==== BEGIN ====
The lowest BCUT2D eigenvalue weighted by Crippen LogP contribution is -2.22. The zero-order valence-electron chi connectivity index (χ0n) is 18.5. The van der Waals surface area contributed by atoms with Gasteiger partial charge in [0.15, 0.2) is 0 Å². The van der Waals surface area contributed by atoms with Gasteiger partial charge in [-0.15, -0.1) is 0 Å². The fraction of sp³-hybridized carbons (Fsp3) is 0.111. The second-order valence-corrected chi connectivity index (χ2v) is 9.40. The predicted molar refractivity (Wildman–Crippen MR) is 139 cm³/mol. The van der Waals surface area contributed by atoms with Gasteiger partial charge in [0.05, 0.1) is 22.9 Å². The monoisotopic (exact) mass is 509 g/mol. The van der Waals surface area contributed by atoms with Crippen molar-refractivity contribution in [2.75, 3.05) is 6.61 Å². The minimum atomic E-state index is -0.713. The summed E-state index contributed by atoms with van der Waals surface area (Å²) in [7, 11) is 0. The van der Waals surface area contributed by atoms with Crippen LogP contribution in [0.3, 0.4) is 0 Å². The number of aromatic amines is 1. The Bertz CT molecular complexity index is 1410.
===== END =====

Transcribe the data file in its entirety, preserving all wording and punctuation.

The lowest BCUT2D eigenvalue weighted by Crippen LogP contribution is -2.22. The zero-order valence-electron chi connectivity index (χ0n) is 18.5. The van der Waals surface area contributed by atoms with Gasteiger partial charge in [0.15, 0.2) is 0 Å². The van der Waals surface area contributed by atoms with Gasteiger partial charge in [-0.15, -0.1) is 0 Å². The fraction of sp³-hybridized carbons (Fsp3) is 0.111. The second-order valence-corrected chi connectivity index (χ2v) is 9.40. The predicted molar refractivity (Wildman–Crippen MR) is 139 cm³/mol. The van der Waals surface area contributed by atoms with Gasteiger partial charge in [0.05, 0.1) is 22.9 Å². The monoisotopic (exact) mass is 509 g/mol. The van der Waals surface area contributed by atoms with Crippen molar-refractivity contribution in [2.75, 3.05) is 6.61 Å². The minimum atomic E-state index is -0.713. The summed E-state index contributed by atoms with van der Waals surface area (Å²) in [7, 11) is 0. The van der Waals surface area contributed by atoms with Crippen LogP contribution in [0.3, 0.4) is 0 Å². The number of aromatic amines is 1. The Bertz CT molecular complexity index is 1410.